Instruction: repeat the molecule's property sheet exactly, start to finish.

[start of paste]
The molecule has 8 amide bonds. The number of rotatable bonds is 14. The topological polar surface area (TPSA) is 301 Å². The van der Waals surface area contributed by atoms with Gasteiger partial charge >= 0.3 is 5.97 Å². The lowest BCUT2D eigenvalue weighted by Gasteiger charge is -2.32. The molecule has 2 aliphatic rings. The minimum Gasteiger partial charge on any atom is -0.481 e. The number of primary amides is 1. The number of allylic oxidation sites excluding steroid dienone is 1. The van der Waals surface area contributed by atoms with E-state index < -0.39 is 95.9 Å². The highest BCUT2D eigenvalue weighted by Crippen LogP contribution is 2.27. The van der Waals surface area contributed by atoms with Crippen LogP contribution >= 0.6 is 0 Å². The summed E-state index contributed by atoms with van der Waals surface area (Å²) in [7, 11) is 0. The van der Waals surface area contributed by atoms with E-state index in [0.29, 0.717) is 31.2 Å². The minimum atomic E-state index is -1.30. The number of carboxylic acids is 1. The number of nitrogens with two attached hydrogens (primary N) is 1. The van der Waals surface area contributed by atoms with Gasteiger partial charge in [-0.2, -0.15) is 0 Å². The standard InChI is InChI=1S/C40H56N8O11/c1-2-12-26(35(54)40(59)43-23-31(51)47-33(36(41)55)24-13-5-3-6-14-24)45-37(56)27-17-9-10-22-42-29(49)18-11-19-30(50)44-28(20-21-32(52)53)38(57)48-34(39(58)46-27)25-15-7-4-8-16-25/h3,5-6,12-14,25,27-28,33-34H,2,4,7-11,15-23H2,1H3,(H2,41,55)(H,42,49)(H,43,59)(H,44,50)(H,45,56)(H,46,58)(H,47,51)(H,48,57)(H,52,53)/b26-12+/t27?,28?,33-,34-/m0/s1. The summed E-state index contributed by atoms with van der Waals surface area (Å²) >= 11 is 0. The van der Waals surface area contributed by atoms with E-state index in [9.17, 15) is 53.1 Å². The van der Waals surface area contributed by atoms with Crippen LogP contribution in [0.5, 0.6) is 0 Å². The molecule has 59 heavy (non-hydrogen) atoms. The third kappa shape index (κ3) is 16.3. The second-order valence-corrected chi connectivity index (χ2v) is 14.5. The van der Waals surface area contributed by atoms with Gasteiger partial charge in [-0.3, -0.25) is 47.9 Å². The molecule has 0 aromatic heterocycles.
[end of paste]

The molecule has 8 amide bonds. The number of rotatable bonds is 14. The topological polar surface area (TPSA) is 301 Å². The van der Waals surface area contributed by atoms with Gasteiger partial charge >= 0.3 is 5.97 Å². The lowest BCUT2D eigenvalue weighted by Gasteiger charge is -2.32. The molecule has 2 aliphatic rings. The minimum Gasteiger partial charge on any atom is -0.481 e. The number of primary amides is 1. The number of allylic oxidation sites excluding steroid dienone is 1. The van der Waals surface area contributed by atoms with E-state index < -0.39 is 95.9 Å². The highest BCUT2D eigenvalue weighted by Crippen LogP contribution is 2.27. The van der Waals surface area contributed by atoms with Crippen LogP contribution >= 0.6 is 0 Å². The summed E-state index contributed by atoms with van der Waals surface area (Å²) in [7, 11) is 0. The van der Waals surface area contributed by atoms with E-state index in [0.29, 0.717) is 31.2 Å². The minimum atomic E-state index is -1.30. The number of carboxylic acids is 1. The number of nitrogens with two attached hydrogens (primary N) is 1. The van der Waals surface area contributed by atoms with Gasteiger partial charge in [-0.2, -0.15) is 0 Å². The standard InChI is InChI=1S/C40H56N8O11/c1-2-12-26(35(54)40(59)43-23-31(51)47-33(36(41)55)24-13-5-3-6-14-24)45-37(56)27-17-9-10-22-42-29(49)18-11-19-30(50)44-28(20-21-32(52)53)38(57)48-34(39(58)46-27)25-15-7-4-8-16-25/h3,5-6,12-14,25,27-28,33-34H,2,4,7-11,15-23H2,1H3,(H2,41,55)(H,42,49)(H,43,59)(H,44,50)(H,45,56)(H,46,58)(H,47,51)(H,48,57)(H,52,53)/b26-12+/t27?,28?,33-,34-/m0/s1. The summed E-state index contributed by atoms with van der Waals surface area (Å²) >= 11 is 0. The van der Waals surface area contributed by atoms with E-state index in [9.17, 15) is 53.1 Å². The van der Waals surface area contributed by atoms with Crippen LogP contribution in [0.5, 0.6) is 0 Å². The molecule has 59 heavy (non-hydrogen) atoms. The third kappa shape index (κ3) is 16.3. The second-order valence-corrected chi connectivity index (χ2v) is 14.5. The van der Waals surface area contributed by atoms with Gasteiger partial charge in [-0.3, -0.25) is 47.9 Å². The molecule has 0 aromatic heterocycles.